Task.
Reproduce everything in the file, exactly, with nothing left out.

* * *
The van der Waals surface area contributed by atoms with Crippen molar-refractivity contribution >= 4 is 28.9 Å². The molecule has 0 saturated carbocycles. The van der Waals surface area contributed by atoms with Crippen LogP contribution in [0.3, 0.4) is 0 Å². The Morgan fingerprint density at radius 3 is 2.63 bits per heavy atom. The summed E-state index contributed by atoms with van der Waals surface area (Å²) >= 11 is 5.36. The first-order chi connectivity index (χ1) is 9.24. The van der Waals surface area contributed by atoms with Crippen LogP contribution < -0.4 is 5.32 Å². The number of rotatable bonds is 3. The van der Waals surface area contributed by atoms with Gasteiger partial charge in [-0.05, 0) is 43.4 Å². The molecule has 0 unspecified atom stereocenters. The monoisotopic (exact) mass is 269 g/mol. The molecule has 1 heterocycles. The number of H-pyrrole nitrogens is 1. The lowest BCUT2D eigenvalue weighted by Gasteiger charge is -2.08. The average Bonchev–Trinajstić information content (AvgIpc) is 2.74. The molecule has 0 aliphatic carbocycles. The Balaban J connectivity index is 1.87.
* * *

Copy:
The van der Waals surface area contributed by atoms with Crippen molar-refractivity contribution >= 4 is 28.9 Å². The molecule has 0 saturated carbocycles. The van der Waals surface area contributed by atoms with Crippen LogP contribution in [0.3, 0.4) is 0 Å². The Morgan fingerprint density at radius 3 is 2.63 bits per heavy atom. The summed E-state index contributed by atoms with van der Waals surface area (Å²) >= 11 is 5.36. The first-order chi connectivity index (χ1) is 9.24. The van der Waals surface area contributed by atoms with Crippen LogP contribution < -0.4 is 5.32 Å². The number of rotatable bonds is 3. The van der Waals surface area contributed by atoms with Gasteiger partial charge in [-0.05, 0) is 43.4 Å². The molecule has 0 unspecified atom stereocenters. The monoisotopic (exact) mass is 269 g/mol. The molecule has 1 heterocycles. The number of H-pyrrole nitrogens is 1. The lowest BCUT2D eigenvalue weighted by Gasteiger charge is -2.08. The average Bonchev–Trinajstić information content (AvgIpc) is 2.74. The molecule has 0 aliphatic carbocycles. The Balaban J connectivity index is 1.87.